1971 in Review

Other Notable Films from 1971

Dirty Harry: The film that made Clint Eastwood more than just a Western star and ushered in the “loose-cannon cop who doesn’t play by the rules” genre. I do not like the politics of the movie (and boy are they more relevant than ever), but the performances (both Eastwood and “The Scorpio Killer” Andy Robinson) and atmosphere still make it worth watching no matter who you are-if you’re from the Bay Area, even more so. In the National Film Registry.

McCabe & Mrs. Miller: Robert Altman was one of the best and most versatile directors of the 1970s, and this was his unsurprisingly idiosyncratic take on a Western. Despite only getting one Oscar nomination at the time (Julie Christie for Actress) and mixed reviews at the time, it is now considered one of the best Westerns of all-time and was #8 on AFI’s Westerns list. In the National Film Registry.

Harold and Maude: When you think “quirky, black comedy underground cult film”, this tops that list-it’s about a young man obsessed with death who befriends a 79 year old free-spirited woman that blossoms into a romance. One of the rare films to be on the AFI Laughs, Passions and Cheers lists.

The Hospital: Paddy Chayefsky won the Oscar for Original Screenplay and was once again ahead of the curve, much like he was six years later for Network: talking about the problems with the modern American health care system. In the National Film Registry.

Straw Dogs: When a movie released the same year as A Clockwork Orange, The French Connection and Dirty Harry is singled out for being overly violent, boy is that saying something-it wasn’t even released in uncut form in the UK until 2002. The film has and always be controversial for how people perceive its thoughts about vigilante revenge and rape, but nonetheless, it is generally considered one of Sam Peckinpah’s best works.

Shaft & Sweet Sweetback’s Baadasssss Song: The two films that established the Blaxploitation genre as something to be reckoned with in the next decade and established the main tropes of the genre, even if Sweet Sweetback’s tone is very different than most. Shaft is (I believe) the only Blaxploitation film to win an Oscar (Issac Hayes for his legendary theme to the movie) and is in the National Film Registry.

Willy Wonka & the Chocolate Factory: Even though it didn’t make a dent at the box office upon its original release, TV and home video turned this into a beloved classic, and pretty much the only musical I ever watched as a little kid. It got a Best Original Score nomination, but not anything else. In the National Film Registry.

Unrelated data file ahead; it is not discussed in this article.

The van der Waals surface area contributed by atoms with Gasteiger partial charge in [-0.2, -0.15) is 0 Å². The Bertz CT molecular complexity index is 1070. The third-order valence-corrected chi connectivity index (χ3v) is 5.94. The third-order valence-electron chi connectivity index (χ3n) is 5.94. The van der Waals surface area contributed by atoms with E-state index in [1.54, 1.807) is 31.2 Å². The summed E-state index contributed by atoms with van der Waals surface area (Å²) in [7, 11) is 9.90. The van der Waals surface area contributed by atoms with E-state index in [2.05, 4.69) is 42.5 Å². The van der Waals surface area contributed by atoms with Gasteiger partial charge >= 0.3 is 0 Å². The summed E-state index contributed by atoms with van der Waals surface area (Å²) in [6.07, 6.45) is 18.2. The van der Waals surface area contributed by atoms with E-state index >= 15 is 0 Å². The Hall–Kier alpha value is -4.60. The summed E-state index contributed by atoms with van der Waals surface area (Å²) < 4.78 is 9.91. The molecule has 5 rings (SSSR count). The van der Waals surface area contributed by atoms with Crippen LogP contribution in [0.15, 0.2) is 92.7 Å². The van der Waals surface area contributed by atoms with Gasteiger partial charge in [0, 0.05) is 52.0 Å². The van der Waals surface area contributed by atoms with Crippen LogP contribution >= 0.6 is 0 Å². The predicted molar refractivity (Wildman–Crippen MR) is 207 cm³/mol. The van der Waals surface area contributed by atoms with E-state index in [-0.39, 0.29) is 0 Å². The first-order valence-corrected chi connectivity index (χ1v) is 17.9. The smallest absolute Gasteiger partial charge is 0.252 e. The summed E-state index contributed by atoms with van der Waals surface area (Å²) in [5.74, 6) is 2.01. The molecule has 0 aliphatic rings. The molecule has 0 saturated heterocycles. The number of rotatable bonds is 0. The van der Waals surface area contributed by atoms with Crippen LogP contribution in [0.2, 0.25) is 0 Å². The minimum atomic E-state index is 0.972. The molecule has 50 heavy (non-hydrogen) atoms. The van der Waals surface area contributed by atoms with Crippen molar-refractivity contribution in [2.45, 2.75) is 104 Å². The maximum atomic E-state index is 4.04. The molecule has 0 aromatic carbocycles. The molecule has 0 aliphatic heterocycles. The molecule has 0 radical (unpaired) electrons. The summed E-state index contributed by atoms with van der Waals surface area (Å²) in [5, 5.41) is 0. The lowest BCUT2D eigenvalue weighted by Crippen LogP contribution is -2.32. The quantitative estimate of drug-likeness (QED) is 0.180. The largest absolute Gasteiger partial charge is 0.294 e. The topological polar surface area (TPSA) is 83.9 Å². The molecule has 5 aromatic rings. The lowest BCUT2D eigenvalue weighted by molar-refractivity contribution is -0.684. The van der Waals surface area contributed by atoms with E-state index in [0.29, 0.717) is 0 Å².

Get Carter: The 1970s had plenty of violent movies featuring a lone man taking out criminals, but this one is both unique and one of the best. In movies like Dirty Harry and Death Wish, the main character, for whatever you think about his actions, is still presented as likeable and is the person you are rooting for in the movie; in Get Carter, violence isn’t glorified and Michael Caine’s gangster character is soulless and brutal and is a villain in a world of other, even worse villains.

Sunday Bloody Sunday: One of only a few movies to be nominated for Best Director, Actor, Actress and Screenplay but not Best Picture. It swept the BAFTAs that year, but despite strong critical acclaim (then and now), was not given a Best Picture nomination. Also, it stars the guy who sang “One Night in Bangkok.”

1971 Nominees in Review

A Clockwork Orange: A

The Last Picture Show: A-

The French Connection: A- (Won Best Picture)

Fiddler on the Roof: B-

Nicholas and Alexandra: C+

This is what I’m talking about, one of the best groups ever where you have a number of great movies and the others are still decent to pretty good. I’m still surprised that The French Connection won considering The Last Picture Show feels more like the kind of film the Academy generally rewards. A Clockwork Orange has left a huge legacy, but they were bold by even nominating it in the first place, and it had no chance of winning. Looking forward to more good things coming the rest of this decade.

1972 is considered one of the greatest nominee slates of all-time-we have: The only movie to win 8 Oscars (including Director and Actress) but not Best Picture; John Boorman’s big success that allowed him to waste millions of dollars making Zardoz and Exorcist II: The Heretic; A Best Picture nominee from Sweden that wasn’t from Ingmar Bergman (although it does have Liv Ullman in it); The first of Francis Ford Coppola’s 4 straight Best Picture nominees and the one that’s usually considered the best; and the first Best Picture nominee with a majority black cast.


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